The Food Guide Pyramid
The Food Guide Pyramid is
a guideline for healthful eating. The pyramid is flexible enough for
everyone. We don't need specific foods for growth and health but we
need specific nutrients that come from a lot of different foods.
Eating many different foods
gives us energy and a lot of other nutrients such as protein, carbohydrates,
fat and different vitamins and minerals. So, try to eat at least the
smallest amount of servings from each of the food groups every day.
The milk, cheese and
yogurt group provide protein, calcium and vitamin D which are all
needed for strong bones, teeth and muscles. Milk, yogurt, cheese and
pudding all fit into this section of the pyramid.
Meat, poultry, fish,
eggs, dry beans and peas, nuts and seeds supply protein, iron, B
vitamins and some minerals for strong muscles and healthy blood.
Breads, cereals, rice,
pasta and other grain products are a good source of complex carbohydrates,
which give us the energy we need for our active lives. They also provide
the B vitamins, iron, other minerals and fiber. Crackers, muffins, pancakes,
grits, oatmeal and cereals are also found in this group.
Vitamin A (beta carotene) and Vitamin C, complex carbohydrates and fiber.
They also provide the B vitamins, calcium, potassium, and other minerals.
Vegetables are needed to help us in the fight against many diseases
Fruit supplies Vitamin
A (beta carotene) and vitamin C, potassium and some other minerals to
keep our skin, eyes and gums healthy. Fruit is also a good source of
carbohydrate and fiber. Enjoy fruits for a nutritious, sweet snack.
What about snack foods that we all like to eat sometimes? Small amounts of candy, soft drinks,
and other sweets can be eaten occasionally if you fill up on foods from
the basic food groups first. But remember, these foods should not be
eaten everyday. Try snacking on foods that come from each of the different
food groups of the food pyramid.
How many servings of each
of the food groups should we eat each day?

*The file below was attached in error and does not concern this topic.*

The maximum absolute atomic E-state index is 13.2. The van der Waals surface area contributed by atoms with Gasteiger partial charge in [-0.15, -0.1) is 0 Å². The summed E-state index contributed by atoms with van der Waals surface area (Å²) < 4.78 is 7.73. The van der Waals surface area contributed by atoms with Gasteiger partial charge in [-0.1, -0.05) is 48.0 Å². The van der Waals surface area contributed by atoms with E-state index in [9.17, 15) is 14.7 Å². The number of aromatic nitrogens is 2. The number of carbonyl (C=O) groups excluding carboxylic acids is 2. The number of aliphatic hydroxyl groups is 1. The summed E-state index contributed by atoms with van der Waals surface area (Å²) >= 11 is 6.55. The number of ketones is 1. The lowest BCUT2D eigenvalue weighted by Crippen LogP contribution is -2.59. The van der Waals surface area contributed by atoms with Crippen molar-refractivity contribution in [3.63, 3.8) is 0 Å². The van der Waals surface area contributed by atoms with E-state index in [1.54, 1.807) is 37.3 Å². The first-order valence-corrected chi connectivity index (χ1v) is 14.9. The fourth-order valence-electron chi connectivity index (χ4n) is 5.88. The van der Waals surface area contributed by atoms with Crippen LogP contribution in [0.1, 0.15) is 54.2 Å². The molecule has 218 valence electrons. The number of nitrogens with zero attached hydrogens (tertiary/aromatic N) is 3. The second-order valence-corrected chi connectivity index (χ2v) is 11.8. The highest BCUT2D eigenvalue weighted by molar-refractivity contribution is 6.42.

- Breads, cereals, rice
and pasta group: 6 to 9 servings every day
- Vegetables: 3 to 5 servings
- Fruits: 2 to 3 servings
- Milk, yogurt and cheese:
2 to 3 servings every day
- Meat, poultry, fish, dry
beans, eggs and nuts: 2 to 3 (5-6 ounces of meat) servings every day
What counts as a serving?
- 1 slice of bread,
- 1/2 cup rice or noodles
- 1/2 hamburger bun,
- 1/2 bagel,
- 1/2 cup grits or oatmeal,
- 1 ounce of cold cereal,
- 3-4 small crackers,
- 1 pancake
- 1 cup leafy vegetables
(lettuce, spinach, or cabbage)
- 1/2 cup raw, nonleafy
- 1/2 cup cooked vegetables
- 1/2cup beans or peas,
- 1 small baked potato,
- 3/4 cup vegetable juice
- 1 medium fruit (apple,
- 1/2 cup berries or cut-up
- 1/4 cup dried fruit,
- 3/4 cup juice
- 1 cup of milk
- 1 cup of yogurt
- 2 ounces processed cheese
- 1 1/2 ounces natural cheese
(cheddar, mozzarella, swiss, monterey jack)
- 1 cup frozen yogurt
- 1 1/2 cups ice cream
- 2 cups cottage cheese
count as one ounce of meat:
count as 2 ounces of meat:
- 1/2 cup dry beans or peas,
- 1 egg,
- 2 tablespoons peanut butter,
- 1/3 cup nuts,
- 1/4 cup egg substitute
count as 3 ounces of meat:
- 1/2 cup tuna,
- 1 small chicken leg or
- 2 slices sandwich-size
- 1 medium pork chop
- 1/4 pound hamburger patty
- 1 chicken breast
- 1 unbreaded fish filet
- cooked meat the size of
a deck of cards
Fats, oils and sweets:
go easy on margarine, gravy, salad dressings, soft drinks candy bars and
candies. These foods contain a lot of calories and very little nutrition.